The anti-establishment movement finally came to an end in June 1986 when the Mizoram Peace Accord was signed between the MNF and the Government of India. As per this agreement the region was given statehood and the separate State of Mizoram was born in February 1987. MNF chief Laldenga became the State’s first Chief Minister.
A young local stooped over a mobile phone, mentions wistfully that his generation looked at the events of those days through history books and often cannot relate to the events. But it is the elders who have a painful memory and do not want to talk about it. Many elders fall into a chilling silence and seem to want to forget it. But he goes on to add that there are a lot of people who keep the memory alive, especially the younger generation, some of whom have made short films on the era.
Local organisations have also worked hard to claim compensation for victims who faced atrocities during those years. As he succinctly mentions, “The collusion of the sufferers”, especially the old, does not wipe out the memories of the days.
Late in the day, a jarring feeling returned. And it was then, that a Mizo friend spoke about the unnaturally hanging villages by the roadsides. After the bombings of 1966 which was not even officially accepted by the Government till the 1980s, the Government decided to create Protected and Progressive Villages (PPV). A misnomer if there ever was one, the authorities herded villagers from across the tiny hill State into 110 such camps and sowed the seeds of an undisguised annihilation of traditional customs.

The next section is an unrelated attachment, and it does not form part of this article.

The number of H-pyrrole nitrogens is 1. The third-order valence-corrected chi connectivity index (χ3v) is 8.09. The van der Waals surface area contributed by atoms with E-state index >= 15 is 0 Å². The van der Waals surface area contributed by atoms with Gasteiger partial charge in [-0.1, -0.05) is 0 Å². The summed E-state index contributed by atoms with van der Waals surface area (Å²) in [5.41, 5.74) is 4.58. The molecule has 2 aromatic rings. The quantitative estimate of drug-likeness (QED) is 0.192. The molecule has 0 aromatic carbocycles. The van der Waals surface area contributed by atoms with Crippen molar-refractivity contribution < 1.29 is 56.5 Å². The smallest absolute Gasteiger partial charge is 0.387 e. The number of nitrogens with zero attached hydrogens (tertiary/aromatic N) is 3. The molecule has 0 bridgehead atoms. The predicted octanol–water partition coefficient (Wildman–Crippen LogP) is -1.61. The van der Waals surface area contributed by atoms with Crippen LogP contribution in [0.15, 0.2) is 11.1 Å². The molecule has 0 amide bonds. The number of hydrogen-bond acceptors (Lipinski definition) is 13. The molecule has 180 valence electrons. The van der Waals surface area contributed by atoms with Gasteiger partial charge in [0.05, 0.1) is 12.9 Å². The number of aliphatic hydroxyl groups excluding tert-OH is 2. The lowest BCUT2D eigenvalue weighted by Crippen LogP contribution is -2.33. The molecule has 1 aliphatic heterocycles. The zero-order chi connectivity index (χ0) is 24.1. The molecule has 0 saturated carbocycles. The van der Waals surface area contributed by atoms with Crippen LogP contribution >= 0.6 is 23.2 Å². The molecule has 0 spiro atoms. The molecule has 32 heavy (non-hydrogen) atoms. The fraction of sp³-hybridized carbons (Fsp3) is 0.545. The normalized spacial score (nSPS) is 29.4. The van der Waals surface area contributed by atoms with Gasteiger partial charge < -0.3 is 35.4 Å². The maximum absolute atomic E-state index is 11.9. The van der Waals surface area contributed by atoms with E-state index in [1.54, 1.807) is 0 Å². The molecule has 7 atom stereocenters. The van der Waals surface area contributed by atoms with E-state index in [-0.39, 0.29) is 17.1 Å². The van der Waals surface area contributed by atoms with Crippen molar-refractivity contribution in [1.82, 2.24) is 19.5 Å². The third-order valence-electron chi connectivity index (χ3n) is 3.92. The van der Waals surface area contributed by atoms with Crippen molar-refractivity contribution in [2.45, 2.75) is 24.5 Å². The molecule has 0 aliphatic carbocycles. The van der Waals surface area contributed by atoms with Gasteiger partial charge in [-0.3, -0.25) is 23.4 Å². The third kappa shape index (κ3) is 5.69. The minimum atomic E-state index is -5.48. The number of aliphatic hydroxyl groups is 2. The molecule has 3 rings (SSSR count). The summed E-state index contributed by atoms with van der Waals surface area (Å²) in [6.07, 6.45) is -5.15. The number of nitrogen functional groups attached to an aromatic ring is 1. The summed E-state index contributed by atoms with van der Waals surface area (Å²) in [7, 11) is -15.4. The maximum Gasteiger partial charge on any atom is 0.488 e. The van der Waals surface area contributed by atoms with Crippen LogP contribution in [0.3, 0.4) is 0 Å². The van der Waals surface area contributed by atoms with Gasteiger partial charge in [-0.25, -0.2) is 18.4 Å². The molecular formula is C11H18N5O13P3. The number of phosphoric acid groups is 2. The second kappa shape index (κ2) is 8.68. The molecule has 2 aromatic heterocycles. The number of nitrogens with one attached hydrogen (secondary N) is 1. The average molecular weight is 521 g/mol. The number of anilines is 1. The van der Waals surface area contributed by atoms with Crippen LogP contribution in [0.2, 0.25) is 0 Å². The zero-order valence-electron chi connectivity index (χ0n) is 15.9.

The sociocultural impacts of forcing communities to leave their traditional lands while their lives burnt to the ground is felt to this day with a bewildered community still searching for answers for that senseless act of brutality.
For many people, the bombing was a minor event when compared to the PPVs. These forced segregations had a long-lasting effect on Mizo society as many people lost their ancestral bearings. The pain was not even about burning of assets, but the perceptible change in societal norms with people forced to live in proximity with other villagers.
The widespread human rights abuses, pervasive food shortage in a new place, and a growing disconnect from their ancestral villages, have left a scar. Even after the PPVs were disbanded and many people returned, they reverted to a broken society. Many did not even return and continued staying near the camp grounds.
The break up meant that many small clusters of pseudo-villages came up in the State. Administrative decisions on developing infrastructure in the villages became a challenge as choices had to be made upon where to start a school, which village should get a water supply and so on. The results have been long drawn but often visible in the faces of children who must walk long distances to attend school, increased isolation and poverty, poor healthcare and scanty water supply, the hinterland is still picking up the pieces from living forcibly.
Now New Delhi’s measures to prevent Myanmarese nationals fleeing the junta from entering Indian States bordering Myanmar have opened up old wounds.
The Mizos do not ask for much, as those lucky enough to make the arduous journey to the Mizo hills will attest to. They love unconditionally and care for their land as few other communities do. Above all, they exude the same extraordinary warmth that many hill communities display — be it the Himachali, Uttaranchali, Sikkimese and Arunachalis. However, the Mizos do clamour for closure so that the burden of ‘Zoram Day’ and life in PPVs can be relieved. Closure and acknowledgement of those days will sow the seeds for a deep reconciliation in the future.
The writer is Assistant Professor at Azim Premji University. The views expressed are personal.